Introduction to Public Speaking

Coursera Introduction to Public Speaking

Platform
Coursera
Provider
University of Washington
Effort
3-5 hours a week
Length
5 weeks
Language
English
Credentials
Paid Certificate Available
Part of
Course Link
Overview
This course gives you a reliable model for preparing and delivering effective presentations.

In business, in school, and in public life, we are often called upon to “make a few comments.” Often, people tasked with such speeches become flummoxed. They might not know what to talk about, or ramble without making a point, or simply be confusing to listen to. This course is designed to help you shine where others falter.

We’ll learn how organize talks clearly, write them memorably, and deliver them confidently. By the end of the course, you should be able to significantly reduce your fear of public speaking, use rehearsal techniques to develop a strong, vibrant speaking voice, and perform speeches with dynamic movement and gestures. The speech model that we’ll practice is useful for briefings, elevator talks, interviews, and even as a structure for hour-long presentations.

If you’re a beginner, this course will help you quickly master the fundamentals of speaking. If you’re a seasoned speaker, this course will help you better understand public speaking and push you to the next level.

Syllabus
Week 1: Understanding speech

Thank you for joining Introduction to Public Speaking! I am thrilled at the prospect of a global discussion about good speech. Let's get started! In this module, we’ll focus on the basics of the course and how rhetorical canons will help us structure our time. Then we’ll turn to the important ways that speaking and writing differ. By the end of this week, you should have some tools for evaluating your speech writing. If you want some feedback, you’ll be able to upload an introductory speech for peer review.

Week 2: Making ideas compelling and memorable
Now that we have the course foundation out of the way, we can work on our basic speech model: the key point speech. I love this format. It's the Swiss army knife of speeches. This basic model works in interviews, short presentations, elevator talks, and can even structure an hour long presentation. After overviewing the assignment, we’ll talk about how to plan out your speeches. By the end of the week, you should have some tools for quickly putting together short presentations. You can practice this by analyzing some speeches.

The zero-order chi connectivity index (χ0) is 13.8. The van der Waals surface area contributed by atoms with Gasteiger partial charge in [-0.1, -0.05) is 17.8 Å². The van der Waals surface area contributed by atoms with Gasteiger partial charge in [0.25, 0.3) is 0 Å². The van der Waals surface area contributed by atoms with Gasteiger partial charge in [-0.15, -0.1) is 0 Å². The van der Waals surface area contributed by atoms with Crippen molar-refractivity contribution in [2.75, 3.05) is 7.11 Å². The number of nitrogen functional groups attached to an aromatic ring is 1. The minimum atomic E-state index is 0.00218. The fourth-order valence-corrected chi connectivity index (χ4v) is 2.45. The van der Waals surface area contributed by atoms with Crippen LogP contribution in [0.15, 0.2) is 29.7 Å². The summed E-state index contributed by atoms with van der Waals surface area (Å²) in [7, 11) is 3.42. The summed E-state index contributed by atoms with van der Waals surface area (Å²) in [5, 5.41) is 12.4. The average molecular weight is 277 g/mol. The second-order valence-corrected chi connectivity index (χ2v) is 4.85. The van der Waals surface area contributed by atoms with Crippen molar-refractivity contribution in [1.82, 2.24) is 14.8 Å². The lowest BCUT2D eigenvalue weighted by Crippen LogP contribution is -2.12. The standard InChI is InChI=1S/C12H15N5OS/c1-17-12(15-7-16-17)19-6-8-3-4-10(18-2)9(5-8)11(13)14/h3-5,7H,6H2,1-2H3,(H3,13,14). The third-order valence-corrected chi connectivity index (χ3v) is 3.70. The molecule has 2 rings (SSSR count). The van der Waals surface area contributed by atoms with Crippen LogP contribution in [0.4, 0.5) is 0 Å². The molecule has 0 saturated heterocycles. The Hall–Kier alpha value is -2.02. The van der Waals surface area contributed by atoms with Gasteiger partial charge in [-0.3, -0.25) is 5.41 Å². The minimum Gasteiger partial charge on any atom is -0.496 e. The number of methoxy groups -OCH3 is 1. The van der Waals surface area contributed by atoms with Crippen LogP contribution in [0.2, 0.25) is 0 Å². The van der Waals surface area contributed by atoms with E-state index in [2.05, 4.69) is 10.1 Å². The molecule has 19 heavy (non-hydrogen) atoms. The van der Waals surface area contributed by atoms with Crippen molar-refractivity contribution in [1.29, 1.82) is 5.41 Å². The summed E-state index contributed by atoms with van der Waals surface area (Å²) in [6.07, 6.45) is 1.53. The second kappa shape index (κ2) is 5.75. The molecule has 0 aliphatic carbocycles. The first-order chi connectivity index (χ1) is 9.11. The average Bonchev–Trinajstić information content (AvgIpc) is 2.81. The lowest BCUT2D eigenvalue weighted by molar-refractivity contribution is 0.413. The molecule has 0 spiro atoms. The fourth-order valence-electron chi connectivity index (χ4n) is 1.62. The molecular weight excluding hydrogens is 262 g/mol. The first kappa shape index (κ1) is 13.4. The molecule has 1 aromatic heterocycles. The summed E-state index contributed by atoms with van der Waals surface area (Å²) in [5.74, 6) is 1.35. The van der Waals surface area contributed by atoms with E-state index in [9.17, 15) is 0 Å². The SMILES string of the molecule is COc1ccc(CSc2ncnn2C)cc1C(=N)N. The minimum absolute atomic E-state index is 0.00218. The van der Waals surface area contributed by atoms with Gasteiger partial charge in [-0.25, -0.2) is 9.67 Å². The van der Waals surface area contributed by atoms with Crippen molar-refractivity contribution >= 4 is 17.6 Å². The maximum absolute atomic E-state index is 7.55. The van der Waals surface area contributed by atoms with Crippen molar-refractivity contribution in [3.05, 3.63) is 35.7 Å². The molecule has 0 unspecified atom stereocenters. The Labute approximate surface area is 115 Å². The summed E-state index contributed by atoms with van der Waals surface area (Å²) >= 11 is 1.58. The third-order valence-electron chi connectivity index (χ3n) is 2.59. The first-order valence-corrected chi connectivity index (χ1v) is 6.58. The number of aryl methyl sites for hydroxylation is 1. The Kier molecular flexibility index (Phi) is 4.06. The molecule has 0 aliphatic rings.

Week 3: Illustrating and delivering your ideas
This week, we’ll talk about support and arrangement. The lessons here will immediately help all of your other presentations. Why? Because we need to think about how audiences hear our ideas in real time. There are things we should be doing to help listeners instantly organize and process the information we’re presenting to them. By the end of the week, you should be able to discuss evidence clearly and highlight your speech's organization. If you want some feedback, you’ll be able to upload a practice elevator speech for peer review.

Week 4: Overcoming your fear of public speaking and developing great delivery
This week, we'll discuss speech apprehension and delivery. I know the fear of public speaking is a pressing topic for many. Why didn’t we start the course with this? Because I think many delivery concerns go away if the invention and arrangement are good. However, invention and arrangement are just part of the equation - now we can supercharge our delivery. By the end of this week, you’ll have some techniques for combating those butterflies and speaking confidently. If you want some feedback, you’ll be able to upload a practice key point speech for peer review.

Week 5: Course conclusion and your final speech
Thank you for time in this course. I hope the material has proven helpful in some way. We concluded our discussion of the speech last week. I would like to spend a bit of time
reflecting on the course and talking a bit about the other courses in this specialization. We will end this week with your final key point speech.

Taught by
Matt McGarrity
Author
Coursera
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